Report on Karymsky (Russia) — 25 February-3 March 2009
Smithsonian / US Geological Survey Weekly Volcanic Activity Report,
25 February-3 March 2009
Managing Editor: Sally Kuhn Sennert
Please cite this report as:
Global Volcanism Program, 2009. Report on Karymsky (Russia). In: Sennert, S K (ed.), Weekly Volcanic Activity Report, 25 February-3 March 2009. Smithsonian Institution and US Geological Survey.
54.049°N, 159.443°E; summit elev. 1513 m
All times are local (unless otherwise noted)
KVERT reported that seismic activity at Karymsky was at background levels during 21-28 February. Based on interpretations of seismic data, ash plumes likely rose to an altitude of 3.7 km (12,100 ft) a.s.l. On 24 February, pilots reported a dark plume near the volcano that rose to altitudes of 2.1 km (6,900 ft) a.s.l. Analysis of satellite imagery revealed a thermal anomaly on the lava dome during 21 and 24-25 February, and an ash plume that drifted 150 km NE on 21 February. The Level of Concern Color Code remained at Orange.
Based on information from KEMSD and analysis of satellite imagery, the Tokyo VAAC reported that eruptions on 28 and 29 February produced plumes that rose to altitudes of 3-3.4 km (10,000-11,000 ft) a.s.l. and drifted W. On 3 March, an ash plume reported by the Yelizovo Airport (UHPP) rose to an altitude of 3.7 km (12,000 ft) a.s.l. and drifted E.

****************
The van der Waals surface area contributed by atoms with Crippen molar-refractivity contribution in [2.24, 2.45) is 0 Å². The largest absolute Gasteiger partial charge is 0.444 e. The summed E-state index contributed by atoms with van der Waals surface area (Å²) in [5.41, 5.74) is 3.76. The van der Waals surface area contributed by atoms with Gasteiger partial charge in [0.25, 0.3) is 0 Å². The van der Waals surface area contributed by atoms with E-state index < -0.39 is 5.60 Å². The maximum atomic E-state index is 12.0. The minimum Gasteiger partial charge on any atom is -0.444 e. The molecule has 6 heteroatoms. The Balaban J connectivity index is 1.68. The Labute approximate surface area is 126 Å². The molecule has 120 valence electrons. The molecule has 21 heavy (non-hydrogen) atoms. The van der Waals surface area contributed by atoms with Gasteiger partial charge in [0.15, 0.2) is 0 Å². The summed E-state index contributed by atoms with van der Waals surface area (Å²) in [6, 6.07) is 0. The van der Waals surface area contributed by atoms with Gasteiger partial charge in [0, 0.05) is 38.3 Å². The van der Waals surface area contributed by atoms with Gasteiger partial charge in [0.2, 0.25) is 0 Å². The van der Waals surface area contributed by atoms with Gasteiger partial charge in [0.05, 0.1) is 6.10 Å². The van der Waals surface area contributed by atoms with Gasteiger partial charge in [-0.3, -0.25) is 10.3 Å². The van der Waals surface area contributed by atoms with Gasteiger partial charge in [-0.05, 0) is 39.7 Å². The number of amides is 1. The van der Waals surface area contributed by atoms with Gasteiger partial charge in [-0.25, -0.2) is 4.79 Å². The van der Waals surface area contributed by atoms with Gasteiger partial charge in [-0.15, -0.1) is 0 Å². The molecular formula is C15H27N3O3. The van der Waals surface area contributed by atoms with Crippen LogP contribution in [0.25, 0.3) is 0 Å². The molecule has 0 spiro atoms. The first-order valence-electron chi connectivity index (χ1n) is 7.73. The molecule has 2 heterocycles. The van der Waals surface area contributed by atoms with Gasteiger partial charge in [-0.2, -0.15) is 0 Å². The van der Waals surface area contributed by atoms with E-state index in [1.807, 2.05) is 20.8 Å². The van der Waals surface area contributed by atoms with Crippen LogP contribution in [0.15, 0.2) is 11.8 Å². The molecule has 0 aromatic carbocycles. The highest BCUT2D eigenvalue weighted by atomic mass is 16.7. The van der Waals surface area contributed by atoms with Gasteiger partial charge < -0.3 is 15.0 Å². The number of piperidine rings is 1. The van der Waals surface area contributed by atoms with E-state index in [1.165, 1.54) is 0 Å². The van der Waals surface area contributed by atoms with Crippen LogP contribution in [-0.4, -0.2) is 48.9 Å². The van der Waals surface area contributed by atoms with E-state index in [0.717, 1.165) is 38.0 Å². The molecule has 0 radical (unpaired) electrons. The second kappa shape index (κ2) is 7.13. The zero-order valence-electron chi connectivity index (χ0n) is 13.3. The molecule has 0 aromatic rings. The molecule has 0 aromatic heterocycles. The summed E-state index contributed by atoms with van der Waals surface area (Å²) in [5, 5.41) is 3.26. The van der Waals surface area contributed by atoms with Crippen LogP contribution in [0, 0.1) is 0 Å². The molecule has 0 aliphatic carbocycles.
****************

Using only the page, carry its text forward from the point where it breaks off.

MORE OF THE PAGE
Geological Summary. Karymsky, the most active volcano of Kamchatka's eastern volcanic zone, is a symmetrical stratovolcano constructed within a 5-km-wide caldera that formed during the early Holocene. The caldera cuts the south side of the Pleistocene Dvor volcano and is located outside the north margin of the large mid-Pleistocene Polovinka caldera, which contains the smaller Akademia Nauk and Odnoboky calderas. Most seismicity preceding Karymsky eruptions originated beneath Akademia Nauk caldera, located immediately south. The caldera enclosing Karymsky formed about 7600-7700 radiocarbon years ago; construction of the stratovolcano began about 2000 years later. The latest eruptive period began about 500 years ago, following a 2300-year quiescence. Much of the cone is mantled by lava flows less than 200 years old. Historical eruptions have been vulcanian or vulcanian-strombolian with moderate explosive activity and occasional lava flows from the summit crater.